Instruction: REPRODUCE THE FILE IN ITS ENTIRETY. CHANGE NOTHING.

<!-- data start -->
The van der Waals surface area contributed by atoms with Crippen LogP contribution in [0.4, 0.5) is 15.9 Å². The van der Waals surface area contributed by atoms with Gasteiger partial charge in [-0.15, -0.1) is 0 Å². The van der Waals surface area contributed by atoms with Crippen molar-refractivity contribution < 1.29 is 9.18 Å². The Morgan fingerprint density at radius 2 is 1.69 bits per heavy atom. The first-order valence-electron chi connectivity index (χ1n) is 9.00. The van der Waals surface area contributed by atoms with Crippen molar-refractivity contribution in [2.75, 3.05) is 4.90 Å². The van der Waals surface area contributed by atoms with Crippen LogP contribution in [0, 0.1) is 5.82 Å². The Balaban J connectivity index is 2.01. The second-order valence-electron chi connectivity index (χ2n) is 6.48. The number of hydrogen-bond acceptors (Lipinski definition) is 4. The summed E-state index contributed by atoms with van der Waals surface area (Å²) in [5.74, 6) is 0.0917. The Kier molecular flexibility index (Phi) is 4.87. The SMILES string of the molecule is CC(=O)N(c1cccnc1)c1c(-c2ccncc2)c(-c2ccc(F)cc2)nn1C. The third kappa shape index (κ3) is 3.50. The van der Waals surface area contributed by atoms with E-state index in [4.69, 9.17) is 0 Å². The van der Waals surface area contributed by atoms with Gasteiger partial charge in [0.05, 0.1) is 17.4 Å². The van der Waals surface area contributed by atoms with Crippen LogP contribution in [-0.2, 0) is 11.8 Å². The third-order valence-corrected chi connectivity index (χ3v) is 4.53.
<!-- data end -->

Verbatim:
The van der Waals surface area contributed by atoms with Crippen LogP contribution in [0.4, 0.5) is 15.9 Å². The van der Waals surface area contributed by atoms with Gasteiger partial charge in [-0.15, -0.1) is 0 Å². The van der Waals surface area contributed by atoms with Crippen molar-refractivity contribution < 1.29 is 9.18 Å². The Morgan fingerprint density at radius 2 is 1.69 bits per heavy atom. The first-order valence-electron chi connectivity index (χ1n) is 9.00. The van der Waals surface area contributed by atoms with Crippen molar-refractivity contribution in [2.75, 3.05) is 4.90 Å². The van der Waals surface area contributed by atoms with Crippen LogP contribution in [0, 0.1) is 5.82 Å². The Balaban J connectivity index is 2.01. The second-order valence-electron chi connectivity index (χ2n) is 6.48. The number of hydrogen-bond acceptors (Lipinski definition) is 4. The summed E-state index contributed by atoms with van der Waals surface area (Å²) in [5.74, 6) is 0.0917. The Kier molecular flexibility index (Phi) is 4.87. The SMILES string of the molecule is CC(=O)N(c1cccnc1)c1c(-c2ccncc2)c(-c2ccc(F)cc2)nn1C. The third kappa shape index (κ3) is 3.50. The van der Waals surface area contributed by atoms with E-state index in [4.69, 9.17) is 0 Å². The van der Waals surface area contributed by atoms with Gasteiger partial charge in [0.05, 0.1) is 17.4 Å². The van der Waals surface area contributed by atoms with Crippen LogP contribution in [-0.2, 0) is 11.8 Å². The third-order valence-corrected chi connectivity index (χ3v) is 4.53.